The US is in talks with Vietnam to place military equipment in the country for the first time since the end of the Vietnam War just over forty years ago, according to US officials.
The US and Vietnamese governments have been discussing the use of Da Nang as a site to store military equipment that could purportedly be used to respond to natural disasters in the region.
The coastal city, perched strategically on the South China Sea, is where US combat forces first arrived in Vietnam in 1965.
The talks about pre-positioning equipment have more symbolic significance. The two former enemies share anxiety about a rising China, making them partners over the past two decades.
Beijing, however, accuses Washington of meddling in the regional issues and deliberately stirring up tensions in the South China Sea.
China claims nearly all of the South China Sea, despite partial counterclaims by Brunei, Malaysia, Taiwan, Vietnam and the Philippines. China is also locked in disputes with Japan and South Korea over the East China Sea.
US President Barack Obama will arrive in Hanoi on Sunday for a three-day visit that will anoint Vietnam, a one-party communist state, as an essential part of his “pivot” towards Asia.
The Obama administration had hoped to announce the end of an embargo on selling offensive weapons to Vietnam, which would be another symbolic step in normalizing relations, before Obama’s visit.
But the cautious nature of the military engagements between Washington and Hanoi, which include limits on the number of port visits and a stress on humanitarian missions, underlines the sensitivities that surround any US involvement in Vietnam.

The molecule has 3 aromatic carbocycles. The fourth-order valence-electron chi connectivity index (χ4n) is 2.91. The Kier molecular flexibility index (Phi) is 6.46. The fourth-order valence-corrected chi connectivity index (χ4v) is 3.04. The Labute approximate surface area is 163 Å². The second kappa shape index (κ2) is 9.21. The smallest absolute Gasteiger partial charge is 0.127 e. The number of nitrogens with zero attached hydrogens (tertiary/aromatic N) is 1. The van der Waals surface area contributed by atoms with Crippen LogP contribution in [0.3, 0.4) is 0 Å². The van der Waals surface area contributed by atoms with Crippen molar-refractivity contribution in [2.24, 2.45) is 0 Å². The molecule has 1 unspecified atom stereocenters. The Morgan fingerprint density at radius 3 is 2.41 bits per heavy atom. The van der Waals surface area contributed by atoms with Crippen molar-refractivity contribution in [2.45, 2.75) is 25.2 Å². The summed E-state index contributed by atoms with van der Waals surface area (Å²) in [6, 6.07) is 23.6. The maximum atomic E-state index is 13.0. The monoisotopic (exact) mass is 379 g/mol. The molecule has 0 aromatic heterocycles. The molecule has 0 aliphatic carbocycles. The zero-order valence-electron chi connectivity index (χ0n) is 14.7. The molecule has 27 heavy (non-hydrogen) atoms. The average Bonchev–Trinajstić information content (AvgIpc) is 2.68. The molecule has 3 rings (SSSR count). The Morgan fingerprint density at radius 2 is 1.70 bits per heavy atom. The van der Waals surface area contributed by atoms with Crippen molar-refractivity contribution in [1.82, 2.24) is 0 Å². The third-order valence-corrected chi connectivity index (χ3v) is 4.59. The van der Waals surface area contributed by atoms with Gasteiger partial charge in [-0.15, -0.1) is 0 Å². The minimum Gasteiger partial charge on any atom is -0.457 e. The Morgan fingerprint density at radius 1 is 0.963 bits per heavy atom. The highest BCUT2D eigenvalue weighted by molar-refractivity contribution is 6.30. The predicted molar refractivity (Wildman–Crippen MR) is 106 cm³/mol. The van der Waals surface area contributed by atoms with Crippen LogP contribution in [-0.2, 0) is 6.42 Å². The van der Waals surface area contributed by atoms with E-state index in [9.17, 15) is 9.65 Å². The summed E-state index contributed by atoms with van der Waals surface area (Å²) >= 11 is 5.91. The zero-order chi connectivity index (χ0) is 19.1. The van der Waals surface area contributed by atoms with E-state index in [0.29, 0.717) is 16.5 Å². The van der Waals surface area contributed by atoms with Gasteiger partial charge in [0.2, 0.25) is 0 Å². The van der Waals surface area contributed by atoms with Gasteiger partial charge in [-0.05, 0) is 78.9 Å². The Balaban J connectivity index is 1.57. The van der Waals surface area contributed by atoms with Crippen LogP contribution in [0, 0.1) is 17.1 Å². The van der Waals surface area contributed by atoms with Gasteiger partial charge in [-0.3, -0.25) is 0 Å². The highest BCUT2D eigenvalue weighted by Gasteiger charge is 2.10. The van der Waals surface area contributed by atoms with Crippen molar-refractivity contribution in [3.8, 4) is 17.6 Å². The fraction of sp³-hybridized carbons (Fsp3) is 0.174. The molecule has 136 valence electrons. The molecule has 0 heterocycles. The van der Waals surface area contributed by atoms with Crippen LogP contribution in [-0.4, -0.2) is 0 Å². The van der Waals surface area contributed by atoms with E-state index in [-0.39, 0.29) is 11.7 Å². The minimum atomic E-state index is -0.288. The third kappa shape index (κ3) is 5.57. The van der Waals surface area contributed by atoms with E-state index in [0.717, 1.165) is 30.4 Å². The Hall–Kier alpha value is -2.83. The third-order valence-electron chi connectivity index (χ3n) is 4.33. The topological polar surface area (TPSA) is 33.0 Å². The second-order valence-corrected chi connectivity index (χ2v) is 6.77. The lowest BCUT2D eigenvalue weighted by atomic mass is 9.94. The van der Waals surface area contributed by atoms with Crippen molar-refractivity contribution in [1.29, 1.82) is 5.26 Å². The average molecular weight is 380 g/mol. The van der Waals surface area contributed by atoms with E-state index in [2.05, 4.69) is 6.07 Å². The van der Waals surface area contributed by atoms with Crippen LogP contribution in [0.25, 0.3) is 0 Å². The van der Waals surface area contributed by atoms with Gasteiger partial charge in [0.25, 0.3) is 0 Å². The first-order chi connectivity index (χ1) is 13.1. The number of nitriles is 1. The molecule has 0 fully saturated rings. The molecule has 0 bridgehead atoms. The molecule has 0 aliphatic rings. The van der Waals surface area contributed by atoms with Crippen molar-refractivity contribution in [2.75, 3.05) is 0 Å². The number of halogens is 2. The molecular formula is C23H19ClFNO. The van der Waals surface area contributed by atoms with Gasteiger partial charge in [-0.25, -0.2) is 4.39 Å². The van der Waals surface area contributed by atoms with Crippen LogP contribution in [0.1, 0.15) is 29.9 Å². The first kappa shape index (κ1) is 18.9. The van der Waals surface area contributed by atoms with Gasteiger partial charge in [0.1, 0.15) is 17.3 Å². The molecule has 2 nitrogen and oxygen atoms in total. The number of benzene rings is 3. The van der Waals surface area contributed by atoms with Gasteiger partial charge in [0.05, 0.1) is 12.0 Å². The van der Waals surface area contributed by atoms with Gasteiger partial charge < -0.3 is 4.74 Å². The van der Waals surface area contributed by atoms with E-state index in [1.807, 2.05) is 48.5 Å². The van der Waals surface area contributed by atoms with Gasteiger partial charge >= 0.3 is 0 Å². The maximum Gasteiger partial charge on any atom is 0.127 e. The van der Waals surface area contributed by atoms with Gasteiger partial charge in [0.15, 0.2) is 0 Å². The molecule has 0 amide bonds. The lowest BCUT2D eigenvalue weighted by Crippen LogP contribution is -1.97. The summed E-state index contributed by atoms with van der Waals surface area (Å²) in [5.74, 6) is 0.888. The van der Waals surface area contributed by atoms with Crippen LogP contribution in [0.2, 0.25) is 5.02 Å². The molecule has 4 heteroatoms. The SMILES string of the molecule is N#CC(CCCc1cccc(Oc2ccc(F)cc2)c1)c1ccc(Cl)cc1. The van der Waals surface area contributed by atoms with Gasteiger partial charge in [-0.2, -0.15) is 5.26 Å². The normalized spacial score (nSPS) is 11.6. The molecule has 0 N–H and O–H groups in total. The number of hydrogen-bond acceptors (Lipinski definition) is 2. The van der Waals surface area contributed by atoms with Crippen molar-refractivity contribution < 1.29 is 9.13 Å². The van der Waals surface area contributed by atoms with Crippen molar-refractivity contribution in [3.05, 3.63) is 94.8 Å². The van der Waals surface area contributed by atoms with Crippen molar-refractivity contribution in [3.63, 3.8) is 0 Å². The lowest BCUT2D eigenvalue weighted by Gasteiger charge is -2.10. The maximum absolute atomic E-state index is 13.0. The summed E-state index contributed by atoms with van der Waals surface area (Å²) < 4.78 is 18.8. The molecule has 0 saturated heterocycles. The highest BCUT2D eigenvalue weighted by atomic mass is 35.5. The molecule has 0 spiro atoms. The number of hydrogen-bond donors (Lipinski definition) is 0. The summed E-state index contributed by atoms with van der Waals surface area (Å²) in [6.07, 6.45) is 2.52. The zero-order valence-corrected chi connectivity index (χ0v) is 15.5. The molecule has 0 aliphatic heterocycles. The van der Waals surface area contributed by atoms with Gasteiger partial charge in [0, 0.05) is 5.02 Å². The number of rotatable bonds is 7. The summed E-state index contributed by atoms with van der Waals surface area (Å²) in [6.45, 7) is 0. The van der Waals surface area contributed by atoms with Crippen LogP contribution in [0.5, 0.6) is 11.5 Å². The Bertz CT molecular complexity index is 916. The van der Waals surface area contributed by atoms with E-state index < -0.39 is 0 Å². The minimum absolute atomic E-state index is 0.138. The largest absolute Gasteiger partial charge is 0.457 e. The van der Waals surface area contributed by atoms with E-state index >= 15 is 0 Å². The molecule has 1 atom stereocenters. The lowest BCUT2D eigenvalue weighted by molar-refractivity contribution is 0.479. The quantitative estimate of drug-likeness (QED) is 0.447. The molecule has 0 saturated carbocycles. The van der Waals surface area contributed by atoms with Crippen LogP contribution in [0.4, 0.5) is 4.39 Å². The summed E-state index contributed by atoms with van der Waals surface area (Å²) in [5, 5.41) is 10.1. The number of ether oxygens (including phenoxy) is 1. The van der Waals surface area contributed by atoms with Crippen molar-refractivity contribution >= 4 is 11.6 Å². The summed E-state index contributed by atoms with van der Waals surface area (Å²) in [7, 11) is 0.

The US carried out an eight-year military intervention in the country from 1965-73.
While Vietnam wants to work with the US to challenge China’s expansive territorial claims on the South China Sea, it is concerned about irritating its powerful neighbor, a fellow Communist-run state with which Vietnam shares a complex set of security, trade and political ties.
Hanoi has a complicated past with Beijing, which controlled much of northern Vietnam for centuries.
“As a Communist party, the US and its values pose an existential threat to [Vietnam’s] regime — but China poses an existential threat to the future of Vietnam as a country,” says Marvin Ott, a Southeast Asia expert at the Johns Hopkins School of Advanced International Studies in Washington.
“They have 2000 years of dealing with a China problem and they are better at managing it than anyone else,” Ott said.
Across Southeast Asia, concerns about China and its growing military have created an opportunity for the US to improve relationships.
In recent years, American aircraft and ships have returned to the Philippines for the first time in more than two decades, while US Marines have started training in Australia and new guidelines have allowed for closer cooperation with Japan.
Vietnam has also requested US assistance, albeit at a slower pace.
“Vietnam is going to be very cautious about not crossing red lines with China and the United States is going to respect that,” said Patrick Cronin, Asia director at the Center for a New American Security. “We are not looking for any new bases.”